Was the architect of liberty our first limousine liberal?
Apr 27, 2009, Vol. 14, No. 30 • By NOEMIE EMERY
He spent three weeks in his room, pacing incessantly, then emerged to go on long, aimless rambles on horseback, followed by Martha, his 10-year-old daughter, who wrote nearly 50 years later, "In these melancholy rambles I was his constant companion, a solitary witness to many a violent (out)burst of grief." Jefferson would later attest to "that stupor of mind which had rendered me as dead to the world as was she whose loss had occasioned it," and complain that "a single event wiped away all my plans, and left me a blank which I had not the spirits to fill up."
He did, in fact, not do so until four years later when he met Maria Cosway in Paris, the unhappy wife of a talented artist, and a talented artist herself. There were two idyllic weeks in Paris before Jefferson's luck turned again: He fractured his wrist (which would never heal properly) and, soon after, the Cosways were gone.
Maria returned, alone, a year later. But when she did, her interest had tempered: She spent her time with Italian and Polish nobility, and saw Jefferson at large dinners and balls. "Already an emotional catastrophe for Jefferson, Maria Cosway's visit ended early in December on a particularly sour note," Jon Kukla tells us, as Maria arranged a breakfast the day of her scheduled departure, and then stood him up: "The emotional details are reminiscent of Humphrey Bogart waiting for Ingrid Bergman at the train station in Casablanca."
They corresponded intermittently for several decades, but never again saw one another. "The blunt fact remained," Kukla writes, "that three of the four women to whom Jefferson had offered his Heart had rejected it, and the fourth would be taken from him by death."
Two months before Maria's second visit to Paris, Sally Hemings had arrived in the city, having accompanied Jefferson's daughter Maria, then six. A house slave who had come to Monticello in Martha Jefferson's dowry, Sally was also his late wife's half-sister, one of six children born to John Wayles by his slave, Betty Hemings, after Wayles's two wives had died. Then 14, she was later described as "light-colored, and decidedly good-looking . . . very handsome . . . [and] mighty near white."
What was not said, but also seems likely, was that she may have looked a great deal like Jefferson's wife, who was also described as "slender and pretty," though with auburn hair and dark hazel eyes. What happened next will be never made certain, but sometime between 1789, when she was 16, and 1795, when she was 22 and bore her first child, Sally Hemings and Jefferson had established a strong and informal relationship which lasted the rest of his life.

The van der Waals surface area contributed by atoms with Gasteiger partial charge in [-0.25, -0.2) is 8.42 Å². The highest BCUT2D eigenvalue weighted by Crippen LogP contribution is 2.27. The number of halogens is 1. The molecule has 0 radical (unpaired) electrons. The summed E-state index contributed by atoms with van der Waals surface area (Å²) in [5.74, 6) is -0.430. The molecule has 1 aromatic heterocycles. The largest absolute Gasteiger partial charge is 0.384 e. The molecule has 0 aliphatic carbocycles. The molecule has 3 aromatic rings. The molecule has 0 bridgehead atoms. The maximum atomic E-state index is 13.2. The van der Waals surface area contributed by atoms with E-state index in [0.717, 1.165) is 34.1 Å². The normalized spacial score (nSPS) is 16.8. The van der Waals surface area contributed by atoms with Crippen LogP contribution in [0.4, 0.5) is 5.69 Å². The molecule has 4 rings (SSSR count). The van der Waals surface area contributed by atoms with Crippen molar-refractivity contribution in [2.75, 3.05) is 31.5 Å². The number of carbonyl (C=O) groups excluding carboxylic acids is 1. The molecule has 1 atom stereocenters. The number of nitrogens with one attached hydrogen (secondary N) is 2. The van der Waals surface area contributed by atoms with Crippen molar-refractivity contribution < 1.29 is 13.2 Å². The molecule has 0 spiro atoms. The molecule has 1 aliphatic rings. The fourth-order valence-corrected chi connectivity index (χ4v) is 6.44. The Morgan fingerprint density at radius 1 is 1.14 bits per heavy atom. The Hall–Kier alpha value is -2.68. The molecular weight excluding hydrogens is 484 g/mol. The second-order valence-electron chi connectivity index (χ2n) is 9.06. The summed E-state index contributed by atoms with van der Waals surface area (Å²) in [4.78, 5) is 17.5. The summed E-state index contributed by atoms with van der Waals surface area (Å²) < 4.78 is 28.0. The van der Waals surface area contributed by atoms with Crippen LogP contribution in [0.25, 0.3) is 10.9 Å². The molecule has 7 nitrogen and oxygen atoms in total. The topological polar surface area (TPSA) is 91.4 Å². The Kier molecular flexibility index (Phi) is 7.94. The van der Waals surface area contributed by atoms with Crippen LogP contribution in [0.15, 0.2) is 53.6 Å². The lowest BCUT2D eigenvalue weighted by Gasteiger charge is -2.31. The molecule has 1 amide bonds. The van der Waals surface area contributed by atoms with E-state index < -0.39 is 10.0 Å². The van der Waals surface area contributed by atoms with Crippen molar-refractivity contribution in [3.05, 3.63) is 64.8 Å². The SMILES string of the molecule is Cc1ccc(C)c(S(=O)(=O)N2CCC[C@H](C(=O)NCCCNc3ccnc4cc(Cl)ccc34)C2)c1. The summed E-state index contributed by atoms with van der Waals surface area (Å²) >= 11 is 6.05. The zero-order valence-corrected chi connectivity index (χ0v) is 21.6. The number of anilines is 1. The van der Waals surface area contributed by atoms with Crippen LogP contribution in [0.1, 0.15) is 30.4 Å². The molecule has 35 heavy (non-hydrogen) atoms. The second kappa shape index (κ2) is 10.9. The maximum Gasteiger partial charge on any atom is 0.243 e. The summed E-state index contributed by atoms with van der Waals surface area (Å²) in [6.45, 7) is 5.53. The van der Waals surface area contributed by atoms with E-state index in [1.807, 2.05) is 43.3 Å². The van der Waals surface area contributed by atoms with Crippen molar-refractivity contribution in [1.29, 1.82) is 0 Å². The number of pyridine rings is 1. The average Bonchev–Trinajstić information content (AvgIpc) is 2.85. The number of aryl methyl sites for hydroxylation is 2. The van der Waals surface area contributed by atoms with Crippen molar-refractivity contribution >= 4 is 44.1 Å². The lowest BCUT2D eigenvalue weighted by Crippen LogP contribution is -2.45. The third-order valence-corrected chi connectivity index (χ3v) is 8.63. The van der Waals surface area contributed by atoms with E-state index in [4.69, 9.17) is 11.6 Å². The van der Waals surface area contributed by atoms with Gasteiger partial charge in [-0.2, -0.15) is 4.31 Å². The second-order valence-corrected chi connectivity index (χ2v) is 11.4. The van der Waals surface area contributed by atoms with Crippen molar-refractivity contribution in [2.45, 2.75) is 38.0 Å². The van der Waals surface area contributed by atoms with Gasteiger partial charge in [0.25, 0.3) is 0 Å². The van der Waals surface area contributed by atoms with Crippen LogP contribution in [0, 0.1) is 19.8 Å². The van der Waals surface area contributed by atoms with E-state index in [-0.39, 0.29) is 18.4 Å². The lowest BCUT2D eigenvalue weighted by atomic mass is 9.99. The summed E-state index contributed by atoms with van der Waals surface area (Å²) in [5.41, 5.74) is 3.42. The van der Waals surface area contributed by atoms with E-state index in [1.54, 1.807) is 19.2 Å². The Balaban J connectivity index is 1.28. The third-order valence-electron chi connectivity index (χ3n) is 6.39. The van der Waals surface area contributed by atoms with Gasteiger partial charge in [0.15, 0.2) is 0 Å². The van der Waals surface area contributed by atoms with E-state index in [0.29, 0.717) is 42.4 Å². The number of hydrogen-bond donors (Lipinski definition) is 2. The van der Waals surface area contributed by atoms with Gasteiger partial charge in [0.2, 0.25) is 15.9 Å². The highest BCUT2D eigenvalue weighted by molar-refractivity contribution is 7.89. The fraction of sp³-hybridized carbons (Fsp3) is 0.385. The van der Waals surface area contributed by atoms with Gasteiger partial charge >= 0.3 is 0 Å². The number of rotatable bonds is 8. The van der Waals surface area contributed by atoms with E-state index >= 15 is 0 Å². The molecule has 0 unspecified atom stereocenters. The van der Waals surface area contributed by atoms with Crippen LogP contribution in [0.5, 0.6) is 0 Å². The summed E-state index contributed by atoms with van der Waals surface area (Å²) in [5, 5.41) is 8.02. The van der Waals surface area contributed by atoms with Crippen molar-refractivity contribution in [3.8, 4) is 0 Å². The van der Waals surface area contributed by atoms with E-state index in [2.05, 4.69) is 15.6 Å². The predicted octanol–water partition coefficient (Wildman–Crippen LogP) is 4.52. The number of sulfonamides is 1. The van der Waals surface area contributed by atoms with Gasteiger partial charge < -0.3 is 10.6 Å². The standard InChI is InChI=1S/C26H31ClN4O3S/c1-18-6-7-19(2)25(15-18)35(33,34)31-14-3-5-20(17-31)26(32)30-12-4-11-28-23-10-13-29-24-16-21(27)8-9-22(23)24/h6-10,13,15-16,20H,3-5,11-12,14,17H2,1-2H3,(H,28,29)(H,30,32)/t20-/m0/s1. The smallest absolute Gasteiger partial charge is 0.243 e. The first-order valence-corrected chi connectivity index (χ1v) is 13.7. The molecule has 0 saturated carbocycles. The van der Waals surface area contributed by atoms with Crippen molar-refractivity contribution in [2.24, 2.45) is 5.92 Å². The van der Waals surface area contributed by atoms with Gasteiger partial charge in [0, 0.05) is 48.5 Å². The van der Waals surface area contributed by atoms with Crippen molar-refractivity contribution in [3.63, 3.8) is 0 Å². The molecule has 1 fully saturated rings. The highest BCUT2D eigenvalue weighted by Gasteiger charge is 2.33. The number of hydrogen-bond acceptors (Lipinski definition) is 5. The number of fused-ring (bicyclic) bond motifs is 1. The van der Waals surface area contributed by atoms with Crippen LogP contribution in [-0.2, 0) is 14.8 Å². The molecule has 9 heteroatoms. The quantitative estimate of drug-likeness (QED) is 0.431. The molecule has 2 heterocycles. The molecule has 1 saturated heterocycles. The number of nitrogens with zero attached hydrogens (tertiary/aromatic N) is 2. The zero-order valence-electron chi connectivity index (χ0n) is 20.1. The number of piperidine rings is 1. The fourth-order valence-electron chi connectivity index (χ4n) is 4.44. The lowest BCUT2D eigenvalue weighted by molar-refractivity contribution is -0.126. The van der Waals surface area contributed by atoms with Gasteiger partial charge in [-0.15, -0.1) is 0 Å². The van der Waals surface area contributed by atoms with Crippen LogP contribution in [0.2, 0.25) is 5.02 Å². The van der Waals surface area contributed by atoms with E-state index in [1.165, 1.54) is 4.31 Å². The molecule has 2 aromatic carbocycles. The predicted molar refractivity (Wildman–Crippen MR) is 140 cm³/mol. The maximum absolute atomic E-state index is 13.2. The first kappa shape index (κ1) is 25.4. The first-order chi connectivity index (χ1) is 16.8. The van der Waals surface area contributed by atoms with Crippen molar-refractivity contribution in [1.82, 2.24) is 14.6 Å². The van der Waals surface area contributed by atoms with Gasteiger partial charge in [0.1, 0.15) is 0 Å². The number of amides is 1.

Aside from the rumors, which circulated widely through Jefferson's lifetime, these two books rest their case on three things:
First, that Jefferson's bedroom after he came back from Paris was on the first floor of the house and far away from those of other family members; the windows of his room were shielded by louvered verandas that made it hard to see into it, while hidden staircases led from the room to the slave quarters beneath it, and a circular staircase led from Jefferson's library to Sally Hemings' room underneath.
Second, that in the later years of Jefferson's retirement, when Sally's children were older, visitors to Monticello remarked on the resemblance of some of the younger slaves to their master, and in the words of a grandson, one dinner guest "looked so startled as he raised his eyes from [Jefferson] to the servant behind him, that his discovery of the resemblance was . . . perfectly obvious to all."
Third, Sally and her children were given privileges above all the other house slaves and servants, "permitted to stay in the great house, and required to do such light work as going on errands," as one of her children wrote later. "We were always permitted to be with our mother, who was well used."
All of Sally Hemings's children were freed, either before Jefferson's death, when they were permitted to "walk off" the plantation, or shortly after, under the terms of his will. So was Sally herself, "who lived out her life as a virtually free woman" in the care of her two younger sons.